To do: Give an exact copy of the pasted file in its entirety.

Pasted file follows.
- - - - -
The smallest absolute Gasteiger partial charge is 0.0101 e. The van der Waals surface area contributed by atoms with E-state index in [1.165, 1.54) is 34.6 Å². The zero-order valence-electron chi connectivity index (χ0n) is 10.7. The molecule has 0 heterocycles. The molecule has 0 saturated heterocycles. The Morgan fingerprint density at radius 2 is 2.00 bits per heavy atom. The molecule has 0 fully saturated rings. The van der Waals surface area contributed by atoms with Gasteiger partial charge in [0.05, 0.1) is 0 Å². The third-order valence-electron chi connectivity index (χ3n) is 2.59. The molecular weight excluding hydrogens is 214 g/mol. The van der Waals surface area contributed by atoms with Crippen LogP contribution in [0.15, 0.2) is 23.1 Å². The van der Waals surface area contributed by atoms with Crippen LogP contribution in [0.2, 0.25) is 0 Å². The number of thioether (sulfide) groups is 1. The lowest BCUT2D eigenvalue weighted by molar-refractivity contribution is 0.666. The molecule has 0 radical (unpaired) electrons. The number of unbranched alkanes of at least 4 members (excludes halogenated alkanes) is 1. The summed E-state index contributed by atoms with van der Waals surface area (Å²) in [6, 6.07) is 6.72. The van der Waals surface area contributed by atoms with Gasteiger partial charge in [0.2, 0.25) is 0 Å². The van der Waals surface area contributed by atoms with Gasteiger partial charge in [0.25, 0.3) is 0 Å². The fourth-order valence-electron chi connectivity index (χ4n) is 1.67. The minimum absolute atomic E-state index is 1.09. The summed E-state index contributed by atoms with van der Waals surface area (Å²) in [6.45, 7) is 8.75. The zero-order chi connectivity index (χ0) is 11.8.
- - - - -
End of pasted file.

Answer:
The smallest absolute Gasteiger partial charge is 0.0101 e. The van der Waals surface area contributed by atoms with E-state index in [1.165, 1.54) is 34.6 Å². The zero-order valence-electron chi connectivity index (χ0n) is 10.7. The molecule has 0 heterocycles. The molecule has 0 saturated heterocycles. The Morgan fingerprint density at radius 2 is 2.00 bits per heavy atom. The molecule has 0 fully saturated rings. The van der Waals surface area contributed by atoms with Gasteiger partial charge in [0.05, 0.1) is 0 Å². The third-order valence-electron chi connectivity index (χ3n) is 2.59. The molecular weight excluding hydrogens is 214 g/mol. The van der Waals surface area contributed by atoms with Crippen LogP contribution in [0.15, 0.2) is 23.1 Å². The van der Waals surface area contributed by atoms with Crippen LogP contribution in [0.2, 0.25) is 0 Å². The number of thioether (sulfide) groups is 1. The lowest BCUT2D eigenvalue weighted by molar-refractivity contribution is 0.666. The molecule has 0 radical (unpaired) electrons. The number of unbranched alkanes of at least 4 members (excludes halogenated alkanes) is 1. The summed E-state index contributed by atoms with van der Waals surface area (Å²) in [6, 6.07) is 6.72. The van der Waals surface area contributed by atoms with Gasteiger partial charge in [0.2, 0.25) is 0 Å². The van der Waals surface area contributed by atoms with Gasteiger partial charge in [0.25, 0.3) is 0 Å². The fourth-order valence-electron chi connectivity index (χ4n) is 1.67. The minimum absolute atomic E-state index is 1.09. The summed E-state index contributed by atoms with van der Waals surface area (Å²) in [6.45, 7) is 8.75. The zero-order chi connectivity index (χ0) is 11.8.